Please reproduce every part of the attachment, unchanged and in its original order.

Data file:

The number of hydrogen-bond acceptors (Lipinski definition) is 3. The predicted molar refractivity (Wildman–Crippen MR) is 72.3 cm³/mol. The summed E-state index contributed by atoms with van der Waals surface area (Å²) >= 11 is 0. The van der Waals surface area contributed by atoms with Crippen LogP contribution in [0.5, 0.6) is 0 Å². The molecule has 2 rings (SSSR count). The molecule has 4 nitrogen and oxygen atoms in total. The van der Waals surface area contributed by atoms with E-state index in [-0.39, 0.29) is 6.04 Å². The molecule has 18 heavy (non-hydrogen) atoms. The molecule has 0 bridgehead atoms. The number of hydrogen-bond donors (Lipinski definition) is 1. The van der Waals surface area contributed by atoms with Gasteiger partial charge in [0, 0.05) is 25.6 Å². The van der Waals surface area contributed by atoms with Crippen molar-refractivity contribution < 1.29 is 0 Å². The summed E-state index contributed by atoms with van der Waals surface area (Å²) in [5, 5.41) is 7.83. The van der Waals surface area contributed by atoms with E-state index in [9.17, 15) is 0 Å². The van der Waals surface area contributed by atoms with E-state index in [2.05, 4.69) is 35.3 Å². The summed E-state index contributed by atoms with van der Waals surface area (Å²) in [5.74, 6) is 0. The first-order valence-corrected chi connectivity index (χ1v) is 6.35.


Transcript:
The number of hydrogen-bond acceptors (Lipinski definition) is 3. The predicted molar refractivity (Wildman–Crippen MR) is 72.3 cm³/mol. The summed E-state index contributed by atoms with van der Waals surface area (Å²) >= 11 is 0. The van der Waals surface area contributed by atoms with Crippen LogP contribution in [0.5, 0.6) is 0 Å². The molecule has 2 rings (SSSR count). The molecule has 4 nitrogen and oxygen atoms in total. The van der Waals surface area contributed by atoms with E-state index in [-0.39, 0.29) is 6.04 Å². The molecule has 18 heavy (non-hydrogen) atoms. The molecule has 0 bridgehead atoms. The number of hydrogen-bond donors (Lipinski definition) is 1. The van der Waals surface area contributed by atoms with Gasteiger partial charge in [0, 0.05) is 25.6 Å². The van der Waals surface area contributed by atoms with Crippen molar-refractivity contribution < 1.29 is 0 Å². The summed E-state index contributed by atoms with van der Waals surface area (Å²) in [5, 5.41) is 7.83. The van der Waals surface area contributed by atoms with E-state index in [9.17, 15) is 0 Å². The van der Waals surface area contributed by atoms with E-state index in [2.05, 4.69) is 35.3 Å². The summed E-state index contributed by atoms with van der Waals surface area (Å²) in [5.74, 6) is 0. The first-order valence-corrected chi connectivity index (χ1v) is 6.35.